“Madame, madame!” A shrill cry followed from behind as an airport attendant hurried after me and the rest of the film crew. Here we were, about to embark on our second-to-last transfer after spending the night on the floor of the Montreal airport just hours prior. “Your bag is oversized!” With puffy eyes and several hundred pounds of camera equipment, not willing to argue, we paid a fee, then hopped on a plane to Yellowknife. The next morning, we embarked on our final destination: Łutsël K’é, a community located on the southern shore at the eastern arm of Great Slave Lake – called Tu Nedhé in the Denesuline language – in the Northwest Territories of Canada.
In July, I had the opportunity to visit Łutsël K’é for two weeks to direct a documentary about the community’s relationship with their land and how it ties in with the creation of a new 14,070 km2 national park, Thaidene Nëné, and the Ni Hat’Ni Dene Guardians that protect it. Ni Hat’Ni translates to “Watchers of the Land”, a title which the upcoming film also shares. As the name suggests, these Indigenous Guardians steward their land, watching over Tu Nedhé Lake during the summer months and monitoring caribou during the winter months. In the film, the younger teenage guardians have just arrived on site to learn from the senior guardians and spend time out on the water to live off their traditional territory.
Thanks to National Geographic and Audubon’s support, I was able to bring a small crew of four: Victoria Guillem, Sophia Lebowitz, Jeremy Liguori, and myself. We arrived as outsiders to the community of Łutsël K’é with the hope of capturing a glimpse of their story and paying our respects. The film is about reconnecting with your homeland and what that means for Indigenous sovereignty in the face of a changing generation. In the process, I was able to connect with the people and their shared land in a way that took me by surprise. My most vivid memories are from the time spent on the water; there’s nothing quite like taking a cold sip after dipping your bottle into Tu Nedhé Lake, speeding towards the cliffs on an open boat. Each time we traveled on the water, we were taught to give an offering of tobacco, thanking the lake for providing us with resources and safe passage. Whenever we camped out with the Ni Hat’ni Dene Guardians and the community, we would end the night exchanging stories by the fire and hearing from the elders.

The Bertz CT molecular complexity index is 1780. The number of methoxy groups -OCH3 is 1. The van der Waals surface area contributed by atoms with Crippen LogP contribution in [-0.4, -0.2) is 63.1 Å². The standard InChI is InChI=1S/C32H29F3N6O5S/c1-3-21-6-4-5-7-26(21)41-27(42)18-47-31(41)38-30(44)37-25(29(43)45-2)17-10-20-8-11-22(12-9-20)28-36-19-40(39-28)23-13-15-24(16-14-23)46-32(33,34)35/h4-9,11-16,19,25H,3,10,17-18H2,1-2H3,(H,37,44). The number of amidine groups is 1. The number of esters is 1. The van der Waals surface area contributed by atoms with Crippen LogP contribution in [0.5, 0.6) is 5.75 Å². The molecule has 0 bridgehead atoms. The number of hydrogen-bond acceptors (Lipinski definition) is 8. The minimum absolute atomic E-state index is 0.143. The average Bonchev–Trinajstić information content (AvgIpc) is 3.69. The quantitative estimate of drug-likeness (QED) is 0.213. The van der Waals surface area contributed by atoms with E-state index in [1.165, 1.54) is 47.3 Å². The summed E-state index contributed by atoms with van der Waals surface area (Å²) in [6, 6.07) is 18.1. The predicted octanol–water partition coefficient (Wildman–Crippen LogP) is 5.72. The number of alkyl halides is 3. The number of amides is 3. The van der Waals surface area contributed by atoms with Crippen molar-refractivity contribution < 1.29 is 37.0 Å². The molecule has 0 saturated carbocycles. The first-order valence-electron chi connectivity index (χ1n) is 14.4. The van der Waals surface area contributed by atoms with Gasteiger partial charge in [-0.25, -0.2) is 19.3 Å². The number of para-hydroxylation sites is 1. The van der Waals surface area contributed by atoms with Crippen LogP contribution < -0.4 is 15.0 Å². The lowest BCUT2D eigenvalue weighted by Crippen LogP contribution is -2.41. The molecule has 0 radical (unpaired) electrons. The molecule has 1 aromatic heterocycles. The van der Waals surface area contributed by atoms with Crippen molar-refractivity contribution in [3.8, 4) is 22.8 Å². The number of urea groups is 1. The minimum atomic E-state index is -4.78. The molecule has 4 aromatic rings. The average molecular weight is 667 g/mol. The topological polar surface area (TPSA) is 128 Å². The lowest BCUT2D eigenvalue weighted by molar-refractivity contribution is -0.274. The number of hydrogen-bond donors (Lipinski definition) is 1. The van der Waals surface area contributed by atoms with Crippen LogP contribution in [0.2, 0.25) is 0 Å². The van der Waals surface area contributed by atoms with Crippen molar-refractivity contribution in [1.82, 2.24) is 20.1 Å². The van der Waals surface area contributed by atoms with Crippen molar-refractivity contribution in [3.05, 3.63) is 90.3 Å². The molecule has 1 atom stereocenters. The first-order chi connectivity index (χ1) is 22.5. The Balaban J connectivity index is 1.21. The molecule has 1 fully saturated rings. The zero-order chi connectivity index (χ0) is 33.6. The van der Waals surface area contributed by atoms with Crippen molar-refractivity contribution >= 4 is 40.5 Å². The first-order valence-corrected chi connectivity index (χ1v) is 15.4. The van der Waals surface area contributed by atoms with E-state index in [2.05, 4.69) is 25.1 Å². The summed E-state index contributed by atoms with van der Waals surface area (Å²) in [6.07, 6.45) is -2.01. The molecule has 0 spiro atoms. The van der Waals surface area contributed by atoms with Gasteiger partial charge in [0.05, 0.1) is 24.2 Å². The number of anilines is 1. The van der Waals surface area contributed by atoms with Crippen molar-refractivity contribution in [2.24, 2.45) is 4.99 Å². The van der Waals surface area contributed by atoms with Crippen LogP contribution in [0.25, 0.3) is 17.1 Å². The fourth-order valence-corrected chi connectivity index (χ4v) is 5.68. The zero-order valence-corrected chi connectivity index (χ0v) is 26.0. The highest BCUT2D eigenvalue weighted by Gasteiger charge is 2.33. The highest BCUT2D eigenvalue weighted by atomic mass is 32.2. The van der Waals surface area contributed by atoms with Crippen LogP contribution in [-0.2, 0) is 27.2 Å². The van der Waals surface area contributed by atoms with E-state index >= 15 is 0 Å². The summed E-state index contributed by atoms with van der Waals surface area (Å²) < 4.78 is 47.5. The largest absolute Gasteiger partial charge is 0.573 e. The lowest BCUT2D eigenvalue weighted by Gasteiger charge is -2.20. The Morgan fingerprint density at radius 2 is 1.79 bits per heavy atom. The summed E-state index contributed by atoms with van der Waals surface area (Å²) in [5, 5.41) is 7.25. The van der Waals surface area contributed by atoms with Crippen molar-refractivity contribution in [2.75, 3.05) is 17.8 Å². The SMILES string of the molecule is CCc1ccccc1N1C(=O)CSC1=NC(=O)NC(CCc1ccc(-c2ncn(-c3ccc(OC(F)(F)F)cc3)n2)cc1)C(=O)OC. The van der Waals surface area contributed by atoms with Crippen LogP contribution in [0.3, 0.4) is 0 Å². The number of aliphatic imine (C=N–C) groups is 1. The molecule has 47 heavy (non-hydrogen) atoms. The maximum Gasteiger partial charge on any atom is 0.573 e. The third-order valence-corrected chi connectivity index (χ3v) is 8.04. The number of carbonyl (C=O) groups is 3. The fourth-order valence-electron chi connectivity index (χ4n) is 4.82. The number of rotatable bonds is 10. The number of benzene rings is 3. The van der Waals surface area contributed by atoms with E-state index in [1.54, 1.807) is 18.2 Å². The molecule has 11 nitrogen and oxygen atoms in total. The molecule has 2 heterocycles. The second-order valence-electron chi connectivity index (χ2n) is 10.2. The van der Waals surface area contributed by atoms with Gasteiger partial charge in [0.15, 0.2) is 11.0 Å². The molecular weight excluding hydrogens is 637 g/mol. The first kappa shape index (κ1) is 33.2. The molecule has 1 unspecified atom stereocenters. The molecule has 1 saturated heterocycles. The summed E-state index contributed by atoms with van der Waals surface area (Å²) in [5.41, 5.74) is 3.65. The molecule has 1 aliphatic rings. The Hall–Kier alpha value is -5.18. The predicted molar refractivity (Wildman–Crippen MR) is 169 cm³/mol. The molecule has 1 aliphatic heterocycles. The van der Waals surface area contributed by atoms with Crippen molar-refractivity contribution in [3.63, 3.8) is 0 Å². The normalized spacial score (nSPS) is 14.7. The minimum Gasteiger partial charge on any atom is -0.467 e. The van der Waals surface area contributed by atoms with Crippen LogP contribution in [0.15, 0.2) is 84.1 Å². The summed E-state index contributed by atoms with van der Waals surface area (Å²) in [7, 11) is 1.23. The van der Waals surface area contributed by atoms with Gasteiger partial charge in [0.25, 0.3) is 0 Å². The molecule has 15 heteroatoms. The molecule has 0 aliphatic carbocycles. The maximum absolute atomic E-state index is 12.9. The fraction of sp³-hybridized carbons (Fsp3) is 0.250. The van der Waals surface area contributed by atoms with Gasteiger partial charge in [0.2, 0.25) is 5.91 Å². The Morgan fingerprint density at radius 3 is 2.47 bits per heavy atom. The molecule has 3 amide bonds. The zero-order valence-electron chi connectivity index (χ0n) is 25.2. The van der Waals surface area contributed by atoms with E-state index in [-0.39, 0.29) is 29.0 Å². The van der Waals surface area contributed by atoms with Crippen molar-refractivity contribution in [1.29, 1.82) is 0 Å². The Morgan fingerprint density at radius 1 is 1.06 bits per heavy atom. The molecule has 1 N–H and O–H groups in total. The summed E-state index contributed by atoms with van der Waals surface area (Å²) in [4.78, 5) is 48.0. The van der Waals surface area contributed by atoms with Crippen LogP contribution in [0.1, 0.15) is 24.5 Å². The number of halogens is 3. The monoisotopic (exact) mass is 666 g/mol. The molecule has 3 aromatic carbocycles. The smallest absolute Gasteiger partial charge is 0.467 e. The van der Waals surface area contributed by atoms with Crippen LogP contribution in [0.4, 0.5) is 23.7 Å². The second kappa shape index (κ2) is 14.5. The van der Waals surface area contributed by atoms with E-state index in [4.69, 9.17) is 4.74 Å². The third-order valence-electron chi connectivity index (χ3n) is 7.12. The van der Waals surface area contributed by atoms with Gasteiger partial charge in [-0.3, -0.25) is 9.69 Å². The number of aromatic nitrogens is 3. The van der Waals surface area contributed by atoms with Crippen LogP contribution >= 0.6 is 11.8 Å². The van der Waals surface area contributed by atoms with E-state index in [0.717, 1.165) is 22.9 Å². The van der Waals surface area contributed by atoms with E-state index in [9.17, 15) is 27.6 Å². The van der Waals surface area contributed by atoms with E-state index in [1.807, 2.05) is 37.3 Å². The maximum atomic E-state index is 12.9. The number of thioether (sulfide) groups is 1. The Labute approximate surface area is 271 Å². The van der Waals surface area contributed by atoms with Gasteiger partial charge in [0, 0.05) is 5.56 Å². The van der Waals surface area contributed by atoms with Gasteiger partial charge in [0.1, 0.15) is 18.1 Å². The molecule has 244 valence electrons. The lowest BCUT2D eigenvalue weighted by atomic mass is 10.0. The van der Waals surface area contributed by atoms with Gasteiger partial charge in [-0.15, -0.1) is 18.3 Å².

I distinctly remember the last night on the boat as we traveled back from Fort Reliance to the town with Iris Catholique, the fearless Thaidene Nëné manager, at the helm. Jeremy and I were covered head to toe in tarp, water splashing in every few seconds as we tossed around like cargo from the currents – we looked like human spring rolls! It was at once cold, dark, and exhilarating. Hours later under the moonlight, right as I was falling in and out of a very rocky slumber, a muskox looked towards us from a distance. In that moment, I felt overwhelmed with gratitude for the Ni Hat’ni Dene Guardians and all the days we spent with them on the land, my best friends and crew members, the birds and fish that surrounded us each day, and the chance to experience just a small slice of this ancestral home.
“To be in Łutsël K’é, you had to be present,” I wrote in my journal upon returning. “It’s both difficult and easy to adjust back to life here in New York. It’s easy because it’s so comfortable, so predictable, so familiar. But I really f*ck!ng miss them. I can only try my best to bring some of Łutsël K’é with me wherever I go.”
Mahsi’ cho (thank you), Łutsël K’é! May we meet again one day.